A former visiting math professor sued St. Joseph’s University in federal court this month for removing him from the classroom and failing to renew his contract after his anonymous tweets last February against racial-bias training and reparations for slavery.

Gregory Manco, who also lost his position there serving as a volunteer assistant baseball coach, says the university defamed him, discriminated against him on the basis of his race — he is Caucasian — and attempted to “cancel” him by suspending him and not renewing his contract, “despite his dedication and excellent performance.” The lawsuit also names a professor and former students who complained about Manco.

“It is clear that all of the defendants acted to ‘cancel’ Dr. Manco,” the lawsuit said. “In other words, defendants’ actions consisted of the social phenomenon of ‘cancel culture,’ which is widespread, has ruined lives, damaged reputations, and jeopardized the futures of individuals.”

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The lawsuit seeks unspecified damages, including back pay and punitive and compensatory damages. The university declined comment on the filing.

“The matter is before the court, and out of respect for the judicial process, Saint Joseph’s University will respond in that forum,” a university spokesperson said.

The tweets were made on an anonymous account not affiliated with the university. One said: “Suppose your great-great-grandfather murdered someone. The victim’s great-great-grandson knocks on your door, shows you the newspaper clipping from 1905, and demands compensation from you. Your response? Now get this racist reparation bull— out of your head for good.”

Another questions whether race and bias training “actually divides us and *worsens* race relations?”

The school received more than a dozen reports of alleged bias or discriminatory conduct in the classroom and on social media from current and former students, a university spokesperson had said. The reports spanned four years; Manco had worked at the university for 15. Manco was placed on paid administrative leave during an investigation over the social media posts, which was conducted by an independent third party, the university had said.

The university said last August that the non-renewal of Manco’s contract was not related to its investigation but based on departmental needs for visiting professors.

The decision to get rid of Manco brought backlash from six alumni who threatened to withhold possibly hundreds of thousands of dollars in donations because of what they perceived as the school’s move toward the far left. In August, they delivered a letter to university leaders. “There are thousands, if not tens of thousands, of alumni who don’t subscribe to the left’s coercive suppression of dissent, and we, as loyal alumni, will register our displeasure in a clear and unambiguous way … ,” they wrote.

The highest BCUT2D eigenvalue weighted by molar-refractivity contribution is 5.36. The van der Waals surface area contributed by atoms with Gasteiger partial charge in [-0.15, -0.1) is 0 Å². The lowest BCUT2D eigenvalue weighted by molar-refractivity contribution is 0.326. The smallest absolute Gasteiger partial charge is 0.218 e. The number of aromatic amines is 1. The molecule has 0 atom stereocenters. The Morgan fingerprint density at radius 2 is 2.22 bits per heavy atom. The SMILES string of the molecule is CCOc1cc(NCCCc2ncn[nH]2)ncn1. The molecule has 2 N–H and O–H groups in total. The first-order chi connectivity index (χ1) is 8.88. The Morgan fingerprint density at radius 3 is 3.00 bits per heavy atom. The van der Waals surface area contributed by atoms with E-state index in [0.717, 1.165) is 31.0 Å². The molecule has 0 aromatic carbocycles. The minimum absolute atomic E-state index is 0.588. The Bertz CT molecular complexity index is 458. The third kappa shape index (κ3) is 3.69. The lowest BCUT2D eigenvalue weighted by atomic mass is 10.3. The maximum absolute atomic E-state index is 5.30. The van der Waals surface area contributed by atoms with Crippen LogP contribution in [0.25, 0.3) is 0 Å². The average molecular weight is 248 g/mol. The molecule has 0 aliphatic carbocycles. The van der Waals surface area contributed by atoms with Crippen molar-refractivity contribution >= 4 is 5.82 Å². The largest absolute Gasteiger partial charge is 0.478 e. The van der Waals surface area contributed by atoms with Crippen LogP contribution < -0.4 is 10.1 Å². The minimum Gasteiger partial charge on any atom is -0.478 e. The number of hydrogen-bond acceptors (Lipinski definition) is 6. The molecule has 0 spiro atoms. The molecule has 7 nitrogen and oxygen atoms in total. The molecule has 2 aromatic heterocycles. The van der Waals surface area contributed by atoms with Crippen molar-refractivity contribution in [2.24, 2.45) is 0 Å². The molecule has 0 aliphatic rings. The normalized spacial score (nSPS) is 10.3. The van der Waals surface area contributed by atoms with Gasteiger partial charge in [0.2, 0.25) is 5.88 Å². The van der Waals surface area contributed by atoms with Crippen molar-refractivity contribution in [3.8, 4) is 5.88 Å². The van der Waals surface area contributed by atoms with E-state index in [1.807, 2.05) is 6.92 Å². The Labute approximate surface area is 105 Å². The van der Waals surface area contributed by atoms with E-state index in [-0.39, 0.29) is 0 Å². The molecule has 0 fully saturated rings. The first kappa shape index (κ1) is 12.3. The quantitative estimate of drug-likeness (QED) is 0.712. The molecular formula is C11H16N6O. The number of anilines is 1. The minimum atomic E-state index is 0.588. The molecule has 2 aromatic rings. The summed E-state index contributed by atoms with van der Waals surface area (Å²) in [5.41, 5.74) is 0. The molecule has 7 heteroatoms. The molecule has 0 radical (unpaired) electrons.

A university spokesperson at the time said that out of its 73,000 living alumni, St. Joseph’s had been contacted by a handful about the Manco matter.

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Manco, a New Jersey resident and Rutgers graduate, began teaching at St. Joseph’s as an adjunct professor in 2005, according to the lawsuit. He became an assistant visiting professor in 2007, teaching about eight courses and 230 students annually, the suit said, and he served as both a paid and volunteer assistant baseball coach.

Named as a defendant in the lawsuit is the former student who initially reported Manco’s tweets, which were made under an anonymous account not affiliated with St. Joseph’s. The student earned an F from Manco in 2017, according to the lawsuit, and hadn’t complained of bias during the course or while she was at St. Joseph’s. Only in a letter to school administrators last year did she accuse him of being racist and transphobic, the suit said. The former student, at the urging of a university administrator, also encouraged others to report him, the lawsuit said.

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Another former student, who wasn’t taught by Manco, created a TikTok video with screenshots of Manco’s tweets and a link to a bias reporting form, encouraging people to “flood” the school with complaints, the lawsuit said.

St. Joseph’s said that his tweets were “of a biased or discriminatory nature” and that the university would be conducting an external investigation during which time he would be on administrative leave. The investigation ended May 12, “exonerating Dr. Manco on all counts,” the suit said, and finding that the tweets did not violate the university’s policy and that Manco had not discriminated against students in the classroom.

Yet in a public statement at the time, the university said “a definitive determination could not be made due to insufficient evidence.”

The lawsuit also took issue with that statement, calling it “malicious, defamatory, and false.”

In the lawsuit, Manco says the university failed to follow proper procedures in handling the complaint and did not live up to its commitment to academic freedom and freedom of expression. He also denied claims that he mistreated students in the classroom, including a complaint that he told a narcoleptic student to sit in the back of the classroom.